Plans to use electronic voting machines in Tuesday’s presidential election appear to be largely unaltered in states that were hit hard by Hurricane Sandy. Despite widespread power outages and other hurricane related damage, election officials in New Jersey, Pennsylvania, Virginia and Delaware remained confident that their electronic voting machines would be up and running on Election Day.
The four states are among 17 in the nation where voters will use paperless Direct Recording Electronic (DRE) voting machines to cast their ballots. Of these states, New Jersey, Delaware and five others will use paperless machines statewide. All ballots cast in these states will be on DREs that support no paper trail. The other states, which include Texas, Colorado, Florida, Virginia and Pennsylvania, will use a mix of paper ballots and DRE voting systems that are paperless.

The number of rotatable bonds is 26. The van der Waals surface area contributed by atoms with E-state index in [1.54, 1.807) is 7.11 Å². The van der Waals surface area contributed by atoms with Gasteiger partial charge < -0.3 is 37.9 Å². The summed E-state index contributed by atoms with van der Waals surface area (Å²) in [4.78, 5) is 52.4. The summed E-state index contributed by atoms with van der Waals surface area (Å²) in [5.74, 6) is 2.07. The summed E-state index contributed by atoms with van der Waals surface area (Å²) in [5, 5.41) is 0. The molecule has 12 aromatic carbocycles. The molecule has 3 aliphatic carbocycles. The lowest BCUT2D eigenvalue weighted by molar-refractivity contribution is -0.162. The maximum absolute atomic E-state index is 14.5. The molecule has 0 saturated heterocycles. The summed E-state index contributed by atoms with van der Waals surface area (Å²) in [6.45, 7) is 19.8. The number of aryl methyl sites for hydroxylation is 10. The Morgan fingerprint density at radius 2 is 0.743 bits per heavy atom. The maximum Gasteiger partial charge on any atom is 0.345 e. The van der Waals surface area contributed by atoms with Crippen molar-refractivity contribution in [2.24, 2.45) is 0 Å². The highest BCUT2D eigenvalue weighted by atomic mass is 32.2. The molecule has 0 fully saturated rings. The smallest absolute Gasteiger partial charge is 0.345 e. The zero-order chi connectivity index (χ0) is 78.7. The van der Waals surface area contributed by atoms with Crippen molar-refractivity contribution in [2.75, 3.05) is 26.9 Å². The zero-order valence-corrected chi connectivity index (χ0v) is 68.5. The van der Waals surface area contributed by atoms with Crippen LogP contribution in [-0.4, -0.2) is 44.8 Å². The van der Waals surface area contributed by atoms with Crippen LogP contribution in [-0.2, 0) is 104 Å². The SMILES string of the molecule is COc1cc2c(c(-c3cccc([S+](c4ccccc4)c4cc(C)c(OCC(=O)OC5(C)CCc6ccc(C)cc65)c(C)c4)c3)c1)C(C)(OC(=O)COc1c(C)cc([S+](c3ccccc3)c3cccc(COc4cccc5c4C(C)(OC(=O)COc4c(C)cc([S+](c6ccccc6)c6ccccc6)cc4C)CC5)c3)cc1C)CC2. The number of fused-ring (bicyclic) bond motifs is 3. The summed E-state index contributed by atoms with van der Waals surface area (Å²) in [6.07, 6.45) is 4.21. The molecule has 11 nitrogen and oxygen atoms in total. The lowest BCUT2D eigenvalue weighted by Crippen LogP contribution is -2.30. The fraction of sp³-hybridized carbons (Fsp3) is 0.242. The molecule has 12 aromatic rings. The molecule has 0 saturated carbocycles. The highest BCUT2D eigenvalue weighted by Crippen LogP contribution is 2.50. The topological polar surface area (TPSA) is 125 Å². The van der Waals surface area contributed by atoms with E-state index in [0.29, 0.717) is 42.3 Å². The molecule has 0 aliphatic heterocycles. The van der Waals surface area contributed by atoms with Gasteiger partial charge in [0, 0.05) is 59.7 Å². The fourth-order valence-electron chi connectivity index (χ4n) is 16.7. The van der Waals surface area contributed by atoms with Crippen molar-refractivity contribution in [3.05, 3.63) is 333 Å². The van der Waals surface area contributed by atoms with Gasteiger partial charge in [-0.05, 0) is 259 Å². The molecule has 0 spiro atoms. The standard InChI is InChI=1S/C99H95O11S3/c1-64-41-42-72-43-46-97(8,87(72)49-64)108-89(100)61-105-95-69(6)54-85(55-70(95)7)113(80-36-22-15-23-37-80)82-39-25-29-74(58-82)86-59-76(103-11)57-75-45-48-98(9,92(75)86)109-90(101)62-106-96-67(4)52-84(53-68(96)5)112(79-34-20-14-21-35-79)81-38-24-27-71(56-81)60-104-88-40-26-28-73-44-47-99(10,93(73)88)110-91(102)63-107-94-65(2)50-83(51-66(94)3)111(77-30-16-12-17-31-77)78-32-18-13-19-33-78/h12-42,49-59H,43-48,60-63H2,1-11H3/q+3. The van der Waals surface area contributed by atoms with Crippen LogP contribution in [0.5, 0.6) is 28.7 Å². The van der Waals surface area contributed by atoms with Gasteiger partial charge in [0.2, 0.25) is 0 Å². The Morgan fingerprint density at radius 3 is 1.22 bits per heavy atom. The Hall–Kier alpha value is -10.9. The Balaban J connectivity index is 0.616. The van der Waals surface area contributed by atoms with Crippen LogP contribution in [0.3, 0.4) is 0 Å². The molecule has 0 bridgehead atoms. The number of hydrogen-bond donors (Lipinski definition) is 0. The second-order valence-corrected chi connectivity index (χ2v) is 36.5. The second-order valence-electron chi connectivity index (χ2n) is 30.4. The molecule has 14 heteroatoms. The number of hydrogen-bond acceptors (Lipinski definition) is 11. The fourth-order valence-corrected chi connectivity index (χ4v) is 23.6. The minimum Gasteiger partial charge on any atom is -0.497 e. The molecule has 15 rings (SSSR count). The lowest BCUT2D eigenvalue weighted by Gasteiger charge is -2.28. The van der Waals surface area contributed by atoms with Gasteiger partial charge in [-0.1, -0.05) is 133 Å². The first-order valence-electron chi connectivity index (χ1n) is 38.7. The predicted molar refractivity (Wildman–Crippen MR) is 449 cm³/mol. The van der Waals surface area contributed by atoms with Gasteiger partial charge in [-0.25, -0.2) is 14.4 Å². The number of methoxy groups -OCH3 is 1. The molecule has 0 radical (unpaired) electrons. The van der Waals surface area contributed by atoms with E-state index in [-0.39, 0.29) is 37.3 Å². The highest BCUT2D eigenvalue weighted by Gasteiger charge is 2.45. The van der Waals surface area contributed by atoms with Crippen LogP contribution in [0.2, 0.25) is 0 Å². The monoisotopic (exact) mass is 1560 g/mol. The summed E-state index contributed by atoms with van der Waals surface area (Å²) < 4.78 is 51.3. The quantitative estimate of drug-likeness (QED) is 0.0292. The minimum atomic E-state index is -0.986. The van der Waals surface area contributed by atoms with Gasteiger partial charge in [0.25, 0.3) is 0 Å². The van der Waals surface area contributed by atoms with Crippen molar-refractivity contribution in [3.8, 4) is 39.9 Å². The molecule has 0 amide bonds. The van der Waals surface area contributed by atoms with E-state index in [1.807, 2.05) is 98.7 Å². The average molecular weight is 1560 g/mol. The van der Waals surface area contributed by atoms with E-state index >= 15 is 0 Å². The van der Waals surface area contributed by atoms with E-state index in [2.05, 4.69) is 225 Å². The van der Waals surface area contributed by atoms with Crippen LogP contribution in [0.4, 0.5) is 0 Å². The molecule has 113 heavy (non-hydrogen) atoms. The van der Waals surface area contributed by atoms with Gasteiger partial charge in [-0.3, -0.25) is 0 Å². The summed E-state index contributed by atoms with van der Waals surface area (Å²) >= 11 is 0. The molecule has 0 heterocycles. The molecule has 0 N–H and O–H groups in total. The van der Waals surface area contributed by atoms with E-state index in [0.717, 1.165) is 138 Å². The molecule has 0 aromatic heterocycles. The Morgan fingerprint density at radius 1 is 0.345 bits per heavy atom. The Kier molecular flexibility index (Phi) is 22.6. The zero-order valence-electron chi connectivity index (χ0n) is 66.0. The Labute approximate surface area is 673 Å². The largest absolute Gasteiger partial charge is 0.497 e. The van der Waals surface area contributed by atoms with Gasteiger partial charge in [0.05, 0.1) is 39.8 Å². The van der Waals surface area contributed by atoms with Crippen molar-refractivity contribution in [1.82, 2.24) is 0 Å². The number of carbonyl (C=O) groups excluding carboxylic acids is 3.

Election watchdog groups such as Verified Voting and Common Cause have expressed concern over the use of paperless DREs because they say votes cast using such machines are much harder to audit compared with paper ballots. The widespread power outages caused by Hurricane Sandy heightened these concerns and prompted some to wonder what would happen if power was not restored in time for the elections in these states.